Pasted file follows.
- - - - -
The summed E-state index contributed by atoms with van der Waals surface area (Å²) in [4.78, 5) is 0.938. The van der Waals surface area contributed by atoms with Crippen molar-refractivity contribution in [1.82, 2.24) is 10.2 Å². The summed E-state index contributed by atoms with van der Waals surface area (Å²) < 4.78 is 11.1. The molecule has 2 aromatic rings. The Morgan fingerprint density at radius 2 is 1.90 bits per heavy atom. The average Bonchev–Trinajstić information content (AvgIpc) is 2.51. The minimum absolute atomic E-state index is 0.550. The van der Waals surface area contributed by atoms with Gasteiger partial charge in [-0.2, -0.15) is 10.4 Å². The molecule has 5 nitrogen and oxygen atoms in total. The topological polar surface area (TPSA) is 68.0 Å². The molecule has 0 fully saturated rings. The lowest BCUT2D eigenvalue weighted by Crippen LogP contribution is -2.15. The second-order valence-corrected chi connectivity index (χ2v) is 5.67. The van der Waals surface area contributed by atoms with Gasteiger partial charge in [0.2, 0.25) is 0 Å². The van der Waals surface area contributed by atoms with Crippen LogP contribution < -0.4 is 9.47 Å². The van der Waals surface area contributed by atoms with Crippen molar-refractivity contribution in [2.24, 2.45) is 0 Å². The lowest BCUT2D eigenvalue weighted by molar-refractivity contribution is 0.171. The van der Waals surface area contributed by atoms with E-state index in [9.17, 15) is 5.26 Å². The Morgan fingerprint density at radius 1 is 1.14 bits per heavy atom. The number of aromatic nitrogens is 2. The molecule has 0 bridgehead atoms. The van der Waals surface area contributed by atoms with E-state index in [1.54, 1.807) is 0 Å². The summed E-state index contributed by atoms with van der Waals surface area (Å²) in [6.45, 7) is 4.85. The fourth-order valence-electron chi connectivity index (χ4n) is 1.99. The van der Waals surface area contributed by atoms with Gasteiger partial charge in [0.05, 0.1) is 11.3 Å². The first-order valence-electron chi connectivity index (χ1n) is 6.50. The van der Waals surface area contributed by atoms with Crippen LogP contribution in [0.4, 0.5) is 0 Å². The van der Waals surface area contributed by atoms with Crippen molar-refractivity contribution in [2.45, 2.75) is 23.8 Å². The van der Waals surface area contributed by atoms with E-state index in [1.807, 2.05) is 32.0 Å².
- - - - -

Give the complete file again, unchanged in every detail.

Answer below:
The summed E-state index contributed by atoms with van der Waals surface area (Å²) in [4.78, 5) is 0.938. The van der Waals surface area contributed by atoms with Crippen molar-refractivity contribution in [1.82, 2.24) is 10.2 Å². The summed E-state index contributed by atoms with van der Waals surface area (Å²) < 4.78 is 11.1. The molecule has 2 aromatic rings. The Morgan fingerprint density at radius 2 is 1.90 bits per heavy atom. The average Bonchev–Trinajstić information content (AvgIpc) is 2.51. The minimum absolute atomic E-state index is 0.550. The van der Waals surface area contributed by atoms with Gasteiger partial charge in [-0.2, -0.15) is 10.4 Å². The molecule has 5 nitrogen and oxygen atoms in total. The topological polar surface area (TPSA) is 68.0 Å². The molecule has 0 fully saturated rings. The lowest BCUT2D eigenvalue weighted by Crippen LogP contribution is -2.15. The second-order valence-corrected chi connectivity index (χ2v) is 5.67. The van der Waals surface area contributed by atoms with Gasteiger partial charge in [0.2, 0.25) is 0 Å². The van der Waals surface area contributed by atoms with Crippen LogP contribution < -0.4 is 9.47 Å². The van der Waals surface area contributed by atoms with Crippen molar-refractivity contribution in [2.24, 2.45) is 0 Å². The lowest BCUT2D eigenvalue weighted by molar-refractivity contribution is 0.171. The van der Waals surface area contributed by atoms with E-state index in [9.17, 15) is 5.26 Å². The Morgan fingerprint density at radius 1 is 1.14 bits per heavy atom. The number of aromatic nitrogens is 2. The molecule has 0 bridgehead atoms. The van der Waals surface area contributed by atoms with E-state index in [1.54, 1.807) is 0 Å². The summed E-state index contributed by atoms with van der Waals surface area (Å²) in [6.45, 7) is 4.85. The fourth-order valence-electron chi connectivity index (χ4n) is 1.99. The van der Waals surface area contributed by atoms with Gasteiger partial charge in [0.05, 0.1) is 11.3 Å². The first-order valence-electron chi connectivity index (χ1n) is 6.50. The van der Waals surface area contributed by atoms with Crippen LogP contribution in [0.4, 0.5) is 0 Å². The van der Waals surface area contributed by atoms with Crippen molar-refractivity contribution in [2.45, 2.75) is 23.8 Å². The van der Waals surface area contributed by atoms with E-state index in [1.807, 2.05) is 32.0 Å².